Kira Sullivan-Wiley is a behavioral geographer using tools from the spatial and social sciences to better understand human-environment relationships. She uses these tools to study how human perceptions shape behavior; how behavior shapes social, economic, and environmental outcomes; and how these outcomes affect well-being. Collaborating with partners in the private and non-profit sectors, Sullivan-Wiley assesses these processes in the developing world in the context of ongoing conservation and development interventions. Her work seeks to better understand how programs designed for the purposes of poverty alleviation and conservation can inform how people engage with their environments to produce landscapes that either reinforce or erode well-being in both the near and longer-term.
While at the Pardee Center, Sullivan-Wiley will continue her past collaboration with The Nature Conservancy to better understand how its international programs shape landowner and resource manager behavior and outcomes. She will work closely with partners to categorize the work done by such organizations and evaluate their impacts on local communities. She will also partner with Pardee Center affiliated faculty to integrate behavioral research approaches and understanding into ongoing projects.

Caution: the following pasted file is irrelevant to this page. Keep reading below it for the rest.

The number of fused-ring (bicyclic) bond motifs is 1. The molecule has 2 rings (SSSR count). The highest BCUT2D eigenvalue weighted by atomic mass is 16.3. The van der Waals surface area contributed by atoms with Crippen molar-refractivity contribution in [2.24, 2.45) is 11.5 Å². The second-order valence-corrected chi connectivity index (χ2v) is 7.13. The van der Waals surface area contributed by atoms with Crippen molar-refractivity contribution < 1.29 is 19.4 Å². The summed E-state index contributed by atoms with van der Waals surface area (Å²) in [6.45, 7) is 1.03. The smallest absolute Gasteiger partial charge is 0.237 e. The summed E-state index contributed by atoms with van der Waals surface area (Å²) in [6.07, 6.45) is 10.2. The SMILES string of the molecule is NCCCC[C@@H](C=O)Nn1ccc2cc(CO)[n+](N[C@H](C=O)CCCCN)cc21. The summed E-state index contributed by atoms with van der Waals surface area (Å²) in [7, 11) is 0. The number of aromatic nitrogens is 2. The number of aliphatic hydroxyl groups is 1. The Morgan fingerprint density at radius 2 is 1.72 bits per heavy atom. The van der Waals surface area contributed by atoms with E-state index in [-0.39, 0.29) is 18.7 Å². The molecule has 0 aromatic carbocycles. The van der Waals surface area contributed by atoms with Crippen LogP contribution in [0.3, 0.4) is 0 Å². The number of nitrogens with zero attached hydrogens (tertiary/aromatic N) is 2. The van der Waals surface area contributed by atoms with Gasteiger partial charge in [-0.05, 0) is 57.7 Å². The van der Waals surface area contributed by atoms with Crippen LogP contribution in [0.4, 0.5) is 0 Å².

Sullivan-Wiley received her B.S. in ecology and evolutionary biology at the University of Connecticut and her M.A. in climate science and development at Columbia University. She completed her doctoral work at Boston University in 2016 on the environmental perceptions and land management decisions of farmers in eastern Uganda.